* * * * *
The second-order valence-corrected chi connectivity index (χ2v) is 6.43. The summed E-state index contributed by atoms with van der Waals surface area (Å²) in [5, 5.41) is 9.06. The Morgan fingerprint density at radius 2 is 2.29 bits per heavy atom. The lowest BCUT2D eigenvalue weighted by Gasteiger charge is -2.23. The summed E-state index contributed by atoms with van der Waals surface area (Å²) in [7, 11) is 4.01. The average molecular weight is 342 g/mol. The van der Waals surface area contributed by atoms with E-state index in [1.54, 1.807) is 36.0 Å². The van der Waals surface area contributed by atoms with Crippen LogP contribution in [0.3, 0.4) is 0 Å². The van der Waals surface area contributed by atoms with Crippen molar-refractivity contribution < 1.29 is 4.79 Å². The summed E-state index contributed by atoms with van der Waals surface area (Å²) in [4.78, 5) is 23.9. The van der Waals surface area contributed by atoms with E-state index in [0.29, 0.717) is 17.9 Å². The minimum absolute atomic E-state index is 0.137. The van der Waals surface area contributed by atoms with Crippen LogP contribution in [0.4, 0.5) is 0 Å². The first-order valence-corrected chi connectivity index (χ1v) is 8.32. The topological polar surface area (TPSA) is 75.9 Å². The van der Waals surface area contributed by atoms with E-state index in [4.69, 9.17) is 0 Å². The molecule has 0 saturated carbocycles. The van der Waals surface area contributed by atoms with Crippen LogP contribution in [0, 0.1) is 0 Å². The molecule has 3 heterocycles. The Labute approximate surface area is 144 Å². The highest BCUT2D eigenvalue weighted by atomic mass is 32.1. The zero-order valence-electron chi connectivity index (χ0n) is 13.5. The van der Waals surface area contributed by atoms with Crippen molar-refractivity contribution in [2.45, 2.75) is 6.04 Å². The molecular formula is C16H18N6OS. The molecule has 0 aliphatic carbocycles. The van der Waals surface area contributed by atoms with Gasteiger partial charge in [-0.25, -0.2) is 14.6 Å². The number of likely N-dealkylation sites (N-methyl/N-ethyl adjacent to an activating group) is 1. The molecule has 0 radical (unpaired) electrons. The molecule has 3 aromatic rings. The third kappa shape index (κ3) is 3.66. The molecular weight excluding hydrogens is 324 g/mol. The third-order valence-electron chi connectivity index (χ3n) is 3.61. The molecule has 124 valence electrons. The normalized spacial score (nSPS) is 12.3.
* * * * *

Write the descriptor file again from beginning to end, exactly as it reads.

The second-order valence-corrected chi connectivity index (χ2v) is 6.43. The summed E-state index contributed by atoms with van der Waals surface area (Å²) in [5, 5.41) is 9.06. The Morgan fingerprint density at radius 2 is 2.29 bits per heavy atom. The lowest BCUT2D eigenvalue weighted by Gasteiger charge is -2.23. The summed E-state index contributed by atoms with van der Waals surface area (Å²) in [7, 11) is 4.01. The average molecular weight is 342 g/mol. The van der Waals surface area contributed by atoms with E-state index in [1.54, 1.807) is 36.0 Å². The van der Waals surface area contributed by atoms with Crippen LogP contribution in [0.3, 0.4) is 0 Å². The van der Waals surface area contributed by atoms with Crippen molar-refractivity contribution < 1.29 is 4.79 Å². The summed E-state index contributed by atoms with van der Waals surface area (Å²) in [4.78, 5) is 23.9. The van der Waals surface area contributed by atoms with E-state index in [0.29, 0.717) is 17.9 Å². The minimum absolute atomic E-state index is 0.137. The van der Waals surface area contributed by atoms with Crippen LogP contribution in [0.4, 0.5) is 0 Å². The first-order valence-corrected chi connectivity index (χ1v) is 8.32. The topological polar surface area (TPSA) is 75.9 Å². The van der Waals surface area contributed by atoms with E-state index in [4.69, 9.17) is 0 Å². The molecule has 0 saturated carbocycles. The van der Waals surface area contributed by atoms with Crippen LogP contribution in [0, 0.1) is 0 Å². The molecule has 3 heterocycles. The Labute approximate surface area is 144 Å². The highest BCUT2D eigenvalue weighted by atomic mass is 32.1. The zero-order valence-electron chi connectivity index (χ0n) is 13.5. The van der Waals surface area contributed by atoms with Crippen molar-refractivity contribution in [2.45, 2.75) is 6.04 Å². The molecular formula is C16H18N6OS. The molecule has 0 aliphatic carbocycles. The van der Waals surface area contributed by atoms with Gasteiger partial charge in [-0.25, -0.2) is 14.6 Å². The number of likely N-dealkylation sites (N-methyl/N-ethyl adjacent to an activating group) is 1. The molecule has 0 radical (unpaired) electrons. The molecule has 3 aromatic rings. The third kappa shape index (κ3) is 3.66. The molecular weight excluding hydrogens is 324 g/mol. The third-order valence-electron chi connectivity index (χ3n) is 3.61. The molecule has 124 valence electrons. The normalized spacial score (nSPS) is 12.3.